Walt Disney was famously hands-on with The Jungle Book and his purity of vision for the project allowed for a synthesis of art and story that provided an artistic compass for animators. There in the depths of that lush Indian jungle Walt discovered nature’s playfulness and danger.
“I recall Ollie Johnston telling me of a hallway meeting he had with Walt about how the bear should move,” says Deja. “Walt would actually do these funny dance moves in the hallway to show him how he saw it. Ollie Johnston observed that and kept it that way. Even one of Walt’s grandsons, who I gave a tour of the exhibition to a few weeks ago, asked me how much his grandpa saw of the final film. From all the accounts that I know, he pretty much saw all of the animation.”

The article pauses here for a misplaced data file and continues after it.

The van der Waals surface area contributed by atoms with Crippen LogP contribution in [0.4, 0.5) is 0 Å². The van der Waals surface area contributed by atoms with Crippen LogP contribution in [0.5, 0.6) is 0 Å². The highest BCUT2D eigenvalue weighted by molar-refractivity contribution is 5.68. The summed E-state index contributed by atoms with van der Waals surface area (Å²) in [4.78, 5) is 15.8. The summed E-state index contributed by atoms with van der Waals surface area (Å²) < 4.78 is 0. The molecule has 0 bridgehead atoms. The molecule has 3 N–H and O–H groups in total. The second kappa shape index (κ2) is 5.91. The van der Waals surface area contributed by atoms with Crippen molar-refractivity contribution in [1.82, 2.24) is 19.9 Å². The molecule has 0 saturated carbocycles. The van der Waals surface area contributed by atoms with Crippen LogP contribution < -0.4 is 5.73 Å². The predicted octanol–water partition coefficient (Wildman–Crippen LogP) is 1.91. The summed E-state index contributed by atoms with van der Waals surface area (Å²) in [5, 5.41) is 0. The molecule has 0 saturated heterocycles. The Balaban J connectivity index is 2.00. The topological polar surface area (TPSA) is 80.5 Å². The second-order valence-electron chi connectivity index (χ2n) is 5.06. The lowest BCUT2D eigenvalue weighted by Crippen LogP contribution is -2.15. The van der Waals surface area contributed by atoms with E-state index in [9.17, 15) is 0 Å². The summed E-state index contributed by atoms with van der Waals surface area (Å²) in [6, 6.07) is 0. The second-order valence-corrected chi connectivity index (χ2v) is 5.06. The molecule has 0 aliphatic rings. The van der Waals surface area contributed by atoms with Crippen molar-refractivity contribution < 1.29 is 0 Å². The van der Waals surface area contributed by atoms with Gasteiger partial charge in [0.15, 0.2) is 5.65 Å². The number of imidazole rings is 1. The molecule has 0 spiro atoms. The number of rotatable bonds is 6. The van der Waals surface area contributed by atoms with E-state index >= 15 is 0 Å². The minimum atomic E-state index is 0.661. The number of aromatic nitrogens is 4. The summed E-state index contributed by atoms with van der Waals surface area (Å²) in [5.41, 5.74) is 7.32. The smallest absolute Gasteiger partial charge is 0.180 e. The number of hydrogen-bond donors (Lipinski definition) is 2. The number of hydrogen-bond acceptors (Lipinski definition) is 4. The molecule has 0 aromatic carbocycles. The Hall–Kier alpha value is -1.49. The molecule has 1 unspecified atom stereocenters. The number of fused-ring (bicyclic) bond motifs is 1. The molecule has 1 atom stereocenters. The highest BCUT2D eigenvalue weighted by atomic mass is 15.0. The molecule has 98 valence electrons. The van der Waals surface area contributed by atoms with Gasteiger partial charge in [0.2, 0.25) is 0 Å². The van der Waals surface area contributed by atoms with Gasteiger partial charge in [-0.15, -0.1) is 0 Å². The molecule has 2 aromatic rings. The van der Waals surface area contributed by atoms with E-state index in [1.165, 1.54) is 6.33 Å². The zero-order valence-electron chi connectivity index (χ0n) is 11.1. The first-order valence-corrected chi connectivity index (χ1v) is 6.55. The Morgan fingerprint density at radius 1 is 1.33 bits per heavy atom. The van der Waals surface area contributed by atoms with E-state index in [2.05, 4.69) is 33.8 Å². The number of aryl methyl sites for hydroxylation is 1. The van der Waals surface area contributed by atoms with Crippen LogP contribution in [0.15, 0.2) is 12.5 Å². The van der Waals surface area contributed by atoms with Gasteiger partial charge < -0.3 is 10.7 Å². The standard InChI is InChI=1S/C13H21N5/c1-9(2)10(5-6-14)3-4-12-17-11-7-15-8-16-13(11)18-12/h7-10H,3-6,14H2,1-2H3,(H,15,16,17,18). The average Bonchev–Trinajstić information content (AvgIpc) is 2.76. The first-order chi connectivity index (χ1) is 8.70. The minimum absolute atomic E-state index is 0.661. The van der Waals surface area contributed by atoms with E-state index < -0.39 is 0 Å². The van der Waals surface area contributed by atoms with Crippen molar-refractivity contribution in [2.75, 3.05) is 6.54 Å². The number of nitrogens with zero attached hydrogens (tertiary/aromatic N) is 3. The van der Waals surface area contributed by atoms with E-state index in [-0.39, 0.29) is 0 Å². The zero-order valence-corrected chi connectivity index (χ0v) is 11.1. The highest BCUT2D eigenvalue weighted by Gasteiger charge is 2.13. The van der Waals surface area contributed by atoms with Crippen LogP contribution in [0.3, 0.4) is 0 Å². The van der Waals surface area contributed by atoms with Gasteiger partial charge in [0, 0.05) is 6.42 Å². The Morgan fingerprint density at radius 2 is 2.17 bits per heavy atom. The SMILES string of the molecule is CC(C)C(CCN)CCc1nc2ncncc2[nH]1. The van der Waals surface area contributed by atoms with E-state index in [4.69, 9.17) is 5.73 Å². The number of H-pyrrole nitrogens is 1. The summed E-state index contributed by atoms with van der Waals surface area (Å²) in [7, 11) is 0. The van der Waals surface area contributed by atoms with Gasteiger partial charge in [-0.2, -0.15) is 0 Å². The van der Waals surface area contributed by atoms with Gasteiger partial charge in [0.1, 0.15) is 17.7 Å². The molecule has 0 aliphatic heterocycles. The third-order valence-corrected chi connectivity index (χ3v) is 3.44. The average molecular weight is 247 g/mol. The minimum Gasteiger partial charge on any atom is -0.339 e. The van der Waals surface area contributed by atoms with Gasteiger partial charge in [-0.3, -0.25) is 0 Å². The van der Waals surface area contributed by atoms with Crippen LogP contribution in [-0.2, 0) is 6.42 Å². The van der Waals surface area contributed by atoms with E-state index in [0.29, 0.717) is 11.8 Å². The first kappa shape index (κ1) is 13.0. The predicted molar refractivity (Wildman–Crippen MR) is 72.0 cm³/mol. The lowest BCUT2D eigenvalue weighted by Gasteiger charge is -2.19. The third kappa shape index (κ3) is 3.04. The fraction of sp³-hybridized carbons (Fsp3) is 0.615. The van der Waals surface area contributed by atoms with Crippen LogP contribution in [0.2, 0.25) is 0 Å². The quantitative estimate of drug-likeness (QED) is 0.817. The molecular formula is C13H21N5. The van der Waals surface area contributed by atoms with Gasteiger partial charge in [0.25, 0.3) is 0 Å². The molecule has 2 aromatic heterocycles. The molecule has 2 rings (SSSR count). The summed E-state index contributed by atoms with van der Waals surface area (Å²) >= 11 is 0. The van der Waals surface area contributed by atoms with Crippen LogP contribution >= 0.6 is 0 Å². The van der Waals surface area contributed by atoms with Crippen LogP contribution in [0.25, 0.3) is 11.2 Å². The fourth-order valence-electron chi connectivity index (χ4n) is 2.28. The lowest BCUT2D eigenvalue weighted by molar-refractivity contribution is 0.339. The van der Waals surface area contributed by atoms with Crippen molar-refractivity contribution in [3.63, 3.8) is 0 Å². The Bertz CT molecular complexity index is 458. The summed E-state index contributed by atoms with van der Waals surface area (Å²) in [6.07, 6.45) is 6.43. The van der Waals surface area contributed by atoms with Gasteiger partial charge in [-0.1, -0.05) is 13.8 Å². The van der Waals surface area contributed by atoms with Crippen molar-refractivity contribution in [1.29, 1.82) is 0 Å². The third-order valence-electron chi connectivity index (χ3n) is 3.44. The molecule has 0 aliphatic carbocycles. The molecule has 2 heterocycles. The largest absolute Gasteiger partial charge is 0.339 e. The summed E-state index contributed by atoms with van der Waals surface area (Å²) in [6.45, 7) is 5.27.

Apparently Walt Disney had specific ideas about the backgrounds, because he was not a fan of the backgrounds in The Sword in the Stone, which was not a box office hit the first time around. “He wanted a lighter jungle to elevate the mood and atmosphere, and that’s why The Jungle Book backgrounds look the way they do,” says Deja. “It’s almost a little bit of a throwback to the ‘50s where the backgrounds don’t have any Xerox lines and are not graphic, but they are very moody.”